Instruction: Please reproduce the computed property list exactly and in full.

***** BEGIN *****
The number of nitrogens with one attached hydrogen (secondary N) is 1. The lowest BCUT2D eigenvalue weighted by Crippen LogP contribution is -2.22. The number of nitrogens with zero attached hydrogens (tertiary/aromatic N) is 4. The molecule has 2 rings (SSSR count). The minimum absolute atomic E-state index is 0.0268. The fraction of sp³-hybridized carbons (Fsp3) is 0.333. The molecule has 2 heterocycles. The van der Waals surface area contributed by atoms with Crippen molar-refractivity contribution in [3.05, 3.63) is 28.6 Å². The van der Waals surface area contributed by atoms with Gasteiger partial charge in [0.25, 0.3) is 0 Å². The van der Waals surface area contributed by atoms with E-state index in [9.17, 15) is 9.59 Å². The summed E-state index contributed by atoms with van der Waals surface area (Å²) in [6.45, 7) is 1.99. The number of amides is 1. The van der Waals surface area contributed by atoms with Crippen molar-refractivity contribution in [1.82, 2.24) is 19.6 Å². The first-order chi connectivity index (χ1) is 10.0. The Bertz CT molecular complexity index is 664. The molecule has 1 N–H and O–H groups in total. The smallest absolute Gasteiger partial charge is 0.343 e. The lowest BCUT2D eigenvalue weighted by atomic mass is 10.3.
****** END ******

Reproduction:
The number of nitrogens with one attached hydrogen (secondary N) is 1. The lowest BCUT2D eigenvalue weighted by Crippen LogP contribution is -2.22. The number of nitrogens with zero attached hydrogens (tertiary/aromatic N) is 4. The molecule has 2 rings (SSSR count). The minimum absolute atomic E-state index is 0.0268. The fraction of sp³-hybridized carbons (Fsp3) is 0.333. The molecule has 2 heterocycles. The van der Waals surface area contributed by atoms with Crippen molar-refractivity contribution in [3.05, 3.63) is 28.6 Å². The van der Waals surface area contributed by atoms with Gasteiger partial charge in [0.25, 0.3) is 0 Å². The van der Waals surface area contributed by atoms with E-state index in [9.17, 15) is 9.59 Å². The summed E-state index contributed by atoms with van der Waals surface area (Å²) in [6.45, 7) is 1.99. The number of amides is 1. The van der Waals surface area contributed by atoms with Crippen molar-refractivity contribution in [1.82, 2.24) is 19.6 Å². The first-order chi connectivity index (χ1) is 10.0. The Bertz CT molecular complexity index is 664. The molecule has 1 N–H and O–H groups in total. The smallest absolute Gasteiger partial charge is 0.343 e. The lowest BCUT2D eigenvalue weighted by atomic mass is 10.3.